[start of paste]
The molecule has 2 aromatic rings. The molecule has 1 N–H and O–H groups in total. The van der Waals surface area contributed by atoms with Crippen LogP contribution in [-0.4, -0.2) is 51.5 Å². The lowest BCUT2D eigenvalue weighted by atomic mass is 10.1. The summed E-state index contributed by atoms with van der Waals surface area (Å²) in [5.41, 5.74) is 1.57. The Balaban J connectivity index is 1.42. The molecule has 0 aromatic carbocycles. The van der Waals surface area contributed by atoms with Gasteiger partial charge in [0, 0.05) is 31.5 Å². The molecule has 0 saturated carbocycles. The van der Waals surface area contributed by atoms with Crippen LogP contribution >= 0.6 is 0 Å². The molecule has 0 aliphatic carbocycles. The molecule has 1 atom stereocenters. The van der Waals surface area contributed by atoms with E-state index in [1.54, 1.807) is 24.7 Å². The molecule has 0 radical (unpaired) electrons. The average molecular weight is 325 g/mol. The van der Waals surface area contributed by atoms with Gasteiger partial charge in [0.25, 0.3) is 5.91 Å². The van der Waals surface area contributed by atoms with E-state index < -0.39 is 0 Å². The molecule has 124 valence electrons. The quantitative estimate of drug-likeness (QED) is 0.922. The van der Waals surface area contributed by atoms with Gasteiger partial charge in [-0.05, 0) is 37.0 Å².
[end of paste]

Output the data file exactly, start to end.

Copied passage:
The molecule has 2 aromatic rings. The molecule has 1 N–H and O–H groups in total. The van der Waals surface area contributed by atoms with Crippen LogP contribution in [-0.4, -0.2) is 51.5 Å². The lowest BCUT2D eigenvalue weighted by atomic mass is 10.1. The summed E-state index contributed by atoms with van der Waals surface area (Å²) in [5.41, 5.74) is 1.57. The Balaban J connectivity index is 1.42. The molecule has 0 aromatic carbocycles. The van der Waals surface area contributed by atoms with Gasteiger partial charge in [0, 0.05) is 31.5 Å². The molecule has 0 saturated carbocycles. The van der Waals surface area contributed by atoms with Crippen LogP contribution >= 0.6 is 0 Å². The molecule has 0 aliphatic carbocycles. The molecule has 1 atom stereocenters. The van der Waals surface area contributed by atoms with E-state index in [1.54, 1.807) is 24.7 Å². The molecule has 0 radical (unpaired) electrons. The average molecular weight is 325 g/mol. The van der Waals surface area contributed by atoms with Gasteiger partial charge in [0.25, 0.3) is 5.91 Å². The van der Waals surface area contributed by atoms with E-state index < -0.39 is 0 Å². The molecule has 124 valence electrons. The quantitative estimate of drug-likeness (QED) is 0.922. The van der Waals surface area contributed by atoms with Gasteiger partial charge in [-0.05, 0) is 37.0 Å².